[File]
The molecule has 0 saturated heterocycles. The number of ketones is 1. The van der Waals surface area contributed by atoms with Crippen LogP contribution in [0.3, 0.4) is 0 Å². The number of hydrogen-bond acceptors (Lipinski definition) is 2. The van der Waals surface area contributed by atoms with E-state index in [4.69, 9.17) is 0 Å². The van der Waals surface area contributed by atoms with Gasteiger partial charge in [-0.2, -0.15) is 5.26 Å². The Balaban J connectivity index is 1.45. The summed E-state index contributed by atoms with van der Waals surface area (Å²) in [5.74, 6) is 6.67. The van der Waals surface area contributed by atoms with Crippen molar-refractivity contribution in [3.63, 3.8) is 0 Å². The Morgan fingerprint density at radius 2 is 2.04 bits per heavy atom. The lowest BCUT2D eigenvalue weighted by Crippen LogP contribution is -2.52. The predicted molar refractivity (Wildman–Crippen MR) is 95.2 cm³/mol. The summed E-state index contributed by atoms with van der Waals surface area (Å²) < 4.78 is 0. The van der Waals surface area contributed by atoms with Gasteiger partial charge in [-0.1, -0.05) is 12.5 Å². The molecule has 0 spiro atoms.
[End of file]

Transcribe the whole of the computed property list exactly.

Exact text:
The molecule has 0 saturated heterocycles. The number of ketones is 1. The van der Waals surface area contributed by atoms with Crippen LogP contribution in [0.3, 0.4) is 0 Å². The number of hydrogen-bond acceptors (Lipinski definition) is 2. The van der Waals surface area contributed by atoms with E-state index in [4.69, 9.17) is 0 Å². The van der Waals surface area contributed by atoms with Gasteiger partial charge in [-0.2, -0.15) is 5.26 Å². The Balaban J connectivity index is 1.45. The summed E-state index contributed by atoms with van der Waals surface area (Å²) in [5.74, 6) is 6.67. The van der Waals surface area contributed by atoms with Crippen molar-refractivity contribution in [3.63, 3.8) is 0 Å². The Morgan fingerprint density at radius 2 is 2.04 bits per heavy atom. The lowest BCUT2D eigenvalue weighted by Crippen LogP contribution is -2.52. The predicted molar refractivity (Wildman–Crippen MR) is 95.2 cm³/mol. The summed E-state index contributed by atoms with van der Waals surface area (Å²) < 4.78 is 0. The van der Waals surface area contributed by atoms with Gasteiger partial charge in [-0.1, -0.05) is 12.5 Å². The molecule has 0 spiro atoms.